Historical Background Of Docklands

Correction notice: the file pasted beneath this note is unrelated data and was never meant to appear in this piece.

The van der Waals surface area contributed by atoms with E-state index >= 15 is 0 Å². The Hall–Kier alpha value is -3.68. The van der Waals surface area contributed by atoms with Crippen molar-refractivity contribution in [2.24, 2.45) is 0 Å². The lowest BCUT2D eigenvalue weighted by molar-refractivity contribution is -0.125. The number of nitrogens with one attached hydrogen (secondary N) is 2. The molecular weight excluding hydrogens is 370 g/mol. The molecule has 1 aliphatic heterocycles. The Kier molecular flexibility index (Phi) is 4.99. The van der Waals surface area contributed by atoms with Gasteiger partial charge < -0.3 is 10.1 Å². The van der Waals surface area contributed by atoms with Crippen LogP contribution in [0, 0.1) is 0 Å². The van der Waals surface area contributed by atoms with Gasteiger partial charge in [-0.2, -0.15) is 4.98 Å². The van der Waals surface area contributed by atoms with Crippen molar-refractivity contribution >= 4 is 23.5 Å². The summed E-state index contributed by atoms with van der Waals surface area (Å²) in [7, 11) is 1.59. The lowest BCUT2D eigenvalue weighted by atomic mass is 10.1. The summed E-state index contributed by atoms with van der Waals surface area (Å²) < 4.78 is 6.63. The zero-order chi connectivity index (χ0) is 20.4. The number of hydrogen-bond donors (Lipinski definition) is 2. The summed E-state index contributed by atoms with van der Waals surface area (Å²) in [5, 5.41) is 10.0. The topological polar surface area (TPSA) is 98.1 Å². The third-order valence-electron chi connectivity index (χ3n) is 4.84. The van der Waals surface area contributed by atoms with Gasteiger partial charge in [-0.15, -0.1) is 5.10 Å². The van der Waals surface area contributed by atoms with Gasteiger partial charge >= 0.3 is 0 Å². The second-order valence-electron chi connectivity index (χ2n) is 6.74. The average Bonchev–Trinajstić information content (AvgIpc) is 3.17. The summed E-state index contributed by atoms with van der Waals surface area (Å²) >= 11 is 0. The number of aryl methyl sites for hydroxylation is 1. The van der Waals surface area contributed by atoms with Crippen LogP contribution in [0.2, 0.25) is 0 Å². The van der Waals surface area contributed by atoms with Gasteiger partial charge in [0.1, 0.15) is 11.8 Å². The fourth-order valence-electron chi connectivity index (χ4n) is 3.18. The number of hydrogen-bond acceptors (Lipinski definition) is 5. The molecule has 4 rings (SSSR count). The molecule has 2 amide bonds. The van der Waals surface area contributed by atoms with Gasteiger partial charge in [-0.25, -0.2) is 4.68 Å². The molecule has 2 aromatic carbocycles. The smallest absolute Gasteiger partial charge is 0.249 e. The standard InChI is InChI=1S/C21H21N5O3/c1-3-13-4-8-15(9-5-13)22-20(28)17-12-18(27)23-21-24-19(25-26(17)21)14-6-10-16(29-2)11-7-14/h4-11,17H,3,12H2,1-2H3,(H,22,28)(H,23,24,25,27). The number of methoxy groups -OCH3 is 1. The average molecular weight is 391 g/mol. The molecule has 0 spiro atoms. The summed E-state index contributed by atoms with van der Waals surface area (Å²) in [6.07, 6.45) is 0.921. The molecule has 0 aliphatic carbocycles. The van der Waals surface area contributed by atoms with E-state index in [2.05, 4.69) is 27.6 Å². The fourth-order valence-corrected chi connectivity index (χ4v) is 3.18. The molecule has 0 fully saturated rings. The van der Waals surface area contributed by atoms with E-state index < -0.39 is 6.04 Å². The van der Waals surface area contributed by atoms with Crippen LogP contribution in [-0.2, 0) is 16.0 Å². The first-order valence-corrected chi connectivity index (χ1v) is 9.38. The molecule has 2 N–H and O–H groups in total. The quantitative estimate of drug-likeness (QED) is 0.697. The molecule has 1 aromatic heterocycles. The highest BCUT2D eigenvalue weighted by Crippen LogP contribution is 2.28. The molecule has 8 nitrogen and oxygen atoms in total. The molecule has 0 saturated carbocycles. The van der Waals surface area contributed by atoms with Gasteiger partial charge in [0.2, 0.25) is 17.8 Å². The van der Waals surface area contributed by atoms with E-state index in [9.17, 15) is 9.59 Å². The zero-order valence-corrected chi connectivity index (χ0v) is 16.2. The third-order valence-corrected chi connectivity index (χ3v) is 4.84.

The decline and regeneration of urban areas presents several challenges for those tasked with the planning and provision of modern urban infrastructure (Church, 1990). London is a city that is ever-changing, with its infrastructure network constantly under development. There are a number of major developments in London which have made headlines: the development of King’s Cross, the creation of the Channel Tunnel terminal, the redevelopment of the area surrounding St Paul’s Cathedral. None however, have received the scale of coverage – or created the most controversy – as the redevelopment of London’s docklands (Coupland, 1992). London Docklands, in the east-end of London, is an area that has undergone significant changes over its lifetime – from being the largest enclosed dock system in the world (Church, 1988) to now emerging as today’s global financial centre (Brown, 2016). It is not a complete success story however, with some people believing that the needs and wishes of the original inhabitants of the area have been ignored by the development and rapid change of the surrounding infrastructure (Leeson, 2018), not to mention the additional adverse effects on the wellbeing of workers in London and the wider community. Furthermore, concepts such as splintering urbanism and disruption can be realised in the example of the London Docklands. This essay aims to first explore the changing infrastructure of the area, and why it was necessary, through a socio-economic lens and subsequently demonstrate the extent of the challenges presented when adapting urban infrastructure in a changing world.